How to Avoid 'Internet Doomsday' This Summer

I don't mean to alarm you, but it's possible that in a little more than two months, your computer will suddenly lose Internet access, thanks to the FBI. Apparently the tinfoil-hat-wearing, underground-bunker people have been right all along: the government really DOES have the power to cut off our means of global communication.

First we'll lose web access, then the phones will stop working, and after that? The dead rising from the grave! Human sacrifice, dogs and cats living together ... mass hysteria!

Or ... okay, probably that stuff won't happen. Look, I can't predict the future! The point is, you need to make sure your computer is malware-free by July 9, 2012 (AKA 'Internet Doomsday')—because otherwise, you may experience some serious technical difficulties.


The backstory is that several years ago some malware dubbed "DNSChanger" started floating around the web, and it eventually infected millions of computers in hundreds of countries. This particular trojan was able to infiltrate computers via seemingly innocent means (clicking a link or even clicking an image could contaminate your system), and essentially re-routed DNS-related requests to servers controlled by cyber assholes. Cyber assholes who then made a ton of money by blasting users with web ads.

DNSChanger remained active until 2011, when an FBI sting called Operation Ghost Click (which presumably did not include Tom Cruise doing macho stunts above Dubai) shut down the criminal operation. The Bureau then set up clean servers so people affected by the malware wouldn't lose Internet service. All's well that ends well, right?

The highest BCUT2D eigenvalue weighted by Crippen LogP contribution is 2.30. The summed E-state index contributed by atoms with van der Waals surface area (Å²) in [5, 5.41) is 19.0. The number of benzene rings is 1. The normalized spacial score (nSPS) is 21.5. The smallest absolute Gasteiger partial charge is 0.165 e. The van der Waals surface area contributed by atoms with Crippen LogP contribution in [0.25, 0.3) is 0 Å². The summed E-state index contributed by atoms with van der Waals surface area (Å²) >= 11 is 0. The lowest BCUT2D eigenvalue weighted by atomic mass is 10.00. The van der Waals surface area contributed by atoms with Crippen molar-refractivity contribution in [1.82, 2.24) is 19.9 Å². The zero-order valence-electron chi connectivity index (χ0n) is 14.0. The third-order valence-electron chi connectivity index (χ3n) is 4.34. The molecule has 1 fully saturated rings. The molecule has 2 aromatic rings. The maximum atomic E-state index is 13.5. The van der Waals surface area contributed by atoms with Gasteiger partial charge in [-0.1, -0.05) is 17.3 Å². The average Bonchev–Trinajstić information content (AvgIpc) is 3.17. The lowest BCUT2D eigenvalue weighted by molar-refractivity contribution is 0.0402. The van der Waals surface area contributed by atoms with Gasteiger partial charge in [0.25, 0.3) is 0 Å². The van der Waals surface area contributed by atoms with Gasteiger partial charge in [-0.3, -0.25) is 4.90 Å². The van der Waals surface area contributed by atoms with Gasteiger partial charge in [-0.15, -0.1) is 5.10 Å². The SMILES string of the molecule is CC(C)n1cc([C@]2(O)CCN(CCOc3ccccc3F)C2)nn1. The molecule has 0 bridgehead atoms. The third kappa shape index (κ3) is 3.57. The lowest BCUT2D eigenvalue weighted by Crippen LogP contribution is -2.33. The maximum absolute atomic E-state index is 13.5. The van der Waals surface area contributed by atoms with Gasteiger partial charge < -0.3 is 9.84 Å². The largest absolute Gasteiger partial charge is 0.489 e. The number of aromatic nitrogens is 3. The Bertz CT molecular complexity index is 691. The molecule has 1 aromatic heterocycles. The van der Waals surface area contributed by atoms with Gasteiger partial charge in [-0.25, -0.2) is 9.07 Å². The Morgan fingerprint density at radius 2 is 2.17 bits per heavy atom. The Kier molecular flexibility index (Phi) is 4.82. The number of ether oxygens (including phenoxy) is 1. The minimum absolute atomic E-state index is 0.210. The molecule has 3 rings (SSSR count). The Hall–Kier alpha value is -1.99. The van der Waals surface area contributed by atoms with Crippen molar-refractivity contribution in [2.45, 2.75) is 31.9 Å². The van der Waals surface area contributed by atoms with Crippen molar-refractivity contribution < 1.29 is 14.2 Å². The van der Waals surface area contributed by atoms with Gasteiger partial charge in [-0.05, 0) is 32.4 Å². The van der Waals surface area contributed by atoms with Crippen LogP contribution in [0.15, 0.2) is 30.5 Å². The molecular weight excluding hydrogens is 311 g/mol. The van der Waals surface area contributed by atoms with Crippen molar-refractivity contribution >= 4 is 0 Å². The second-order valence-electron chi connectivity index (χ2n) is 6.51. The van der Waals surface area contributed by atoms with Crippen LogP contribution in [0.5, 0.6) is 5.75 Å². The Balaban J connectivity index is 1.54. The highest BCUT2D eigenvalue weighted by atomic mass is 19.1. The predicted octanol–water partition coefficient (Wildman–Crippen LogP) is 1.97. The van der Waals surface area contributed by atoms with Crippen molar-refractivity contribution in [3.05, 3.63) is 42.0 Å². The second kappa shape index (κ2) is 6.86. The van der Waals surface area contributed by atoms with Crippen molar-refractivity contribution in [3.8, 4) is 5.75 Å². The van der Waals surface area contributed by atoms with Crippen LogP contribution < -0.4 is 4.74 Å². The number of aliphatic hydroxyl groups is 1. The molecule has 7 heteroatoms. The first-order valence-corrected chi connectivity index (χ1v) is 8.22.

WRONG! The problem is that the servers cost money to operate, and just like Shakespeare, FBI's got to get paid, son.

So the plan is to shut down these servers on July 9, 2012. When that happens, anyone who hasn't cleaned the malware off their computer will lose their Internet connection—not because anyone's actual Internet service will be affected, but because the FBI's workaround for infected computers will no longer be available.

It's hard to say how many people this impacts, but it's worth noting that at one time half of all Fortune 500 companies were infected with the malware. Here's what you can do to check your own computer:

• Check the DNS Changer Working Group's site that was created to help remedy the malware, which includes pages on how to detect it and how to remove it
• Visit the FBI's DNS checker page, where you can type your DNS info into a box to check its validity

Have you checked your computer for this particular malware?

Image via Flickr/Ed Yourdon

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